We mentioned just last week that there’s a problem with manufacturing: there are an enormous amount of manufacturing jobs open in the United States, and not nearly enough skilled workers to fill them.
But despite that shortage, manufacturing still manages to contribute $1.87 trillion to the United States economy–that’s 11.9 percent of our GDP. And for every $1.00 spent in manufacturing, another $1.48 is added to the economy, the highest multiplier effect of any sector. So clearly, manufacturing is an important part of the American economy.
But what about Nebraska? How important is manufacturing to the economic conditions of the state?
For that, we turn back to the National Association of Manufacturers, an important source of information on manufacturing’s economic impact. According to NAM, “economic conditions can vary widely by U.S. state and region… Our data also helps show top manufacturing states, highlights key areas of economic strength and identifies areas of concern.”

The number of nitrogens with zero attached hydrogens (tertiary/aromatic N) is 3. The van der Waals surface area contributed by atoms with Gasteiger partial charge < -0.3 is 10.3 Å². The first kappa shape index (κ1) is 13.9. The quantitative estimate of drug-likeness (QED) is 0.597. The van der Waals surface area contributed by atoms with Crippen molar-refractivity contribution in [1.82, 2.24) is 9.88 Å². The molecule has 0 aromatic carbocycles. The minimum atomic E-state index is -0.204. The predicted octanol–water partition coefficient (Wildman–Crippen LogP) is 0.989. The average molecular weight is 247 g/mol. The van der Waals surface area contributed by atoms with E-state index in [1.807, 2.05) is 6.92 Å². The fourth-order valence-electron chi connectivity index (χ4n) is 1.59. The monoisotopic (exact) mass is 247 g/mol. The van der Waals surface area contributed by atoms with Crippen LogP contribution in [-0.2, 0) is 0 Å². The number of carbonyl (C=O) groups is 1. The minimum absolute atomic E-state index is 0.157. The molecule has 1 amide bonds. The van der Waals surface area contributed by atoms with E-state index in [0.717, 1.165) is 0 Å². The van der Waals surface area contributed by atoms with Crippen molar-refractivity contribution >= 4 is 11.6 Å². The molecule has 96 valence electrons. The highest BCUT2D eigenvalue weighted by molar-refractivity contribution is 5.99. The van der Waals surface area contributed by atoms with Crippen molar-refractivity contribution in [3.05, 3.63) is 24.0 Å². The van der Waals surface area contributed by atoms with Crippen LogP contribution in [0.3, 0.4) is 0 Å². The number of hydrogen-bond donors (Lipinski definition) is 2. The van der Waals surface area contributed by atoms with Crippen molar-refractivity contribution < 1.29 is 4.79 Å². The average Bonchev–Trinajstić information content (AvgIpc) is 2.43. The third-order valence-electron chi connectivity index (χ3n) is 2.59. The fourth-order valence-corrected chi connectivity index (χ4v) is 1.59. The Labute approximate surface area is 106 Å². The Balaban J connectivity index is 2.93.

Here are some key facts on manufacturing in Nebraska from NAM’s Nebraska state report:
Manufacturing output and exports:
- Nebraska’s total manufacturing output ($billions, 2011): $11.2
- Manufacturing’s share of state GDP: 11.8%
- Manufacturing establishments in Nebraska: 1,858
- Manufacturing’s share of Nebraska’s exports: 79%
- Total employment related to manufactured goods: 30,700
Employment and compensation:
- Manufacturing employment: 93,100
- Manufacturing employment (% of overall non-farm): 9.8%
- Average annual compensation in manufacturing: $53,831
- Average annual compensation in private non-farm sectors: $39,623
- Manufacturing pay premium (as a % of private non-farm): $14,208–a roughly 35% increase
Manufacturing in Nebraska, then, isn’t just some small-time industry without much engagement–it’s a successful industry in the state with a significant export impact. Manufacturers like Kawasaki are just one of the big-name manufacturers in the state, and are the first of a long line of manufacturers we’ll talk about here on this blog.
So really, we’re not in (just) Kansas anymore. We (along with much of the Midwest) are in a big-time manufacturing state with the potential for a bright future if we start focusing on starting to teach the right skills needed for this industry.
We recommend checking out the rest of the report for more detailed information on manufacturing in Nebraska.
Image courtesy of About.com.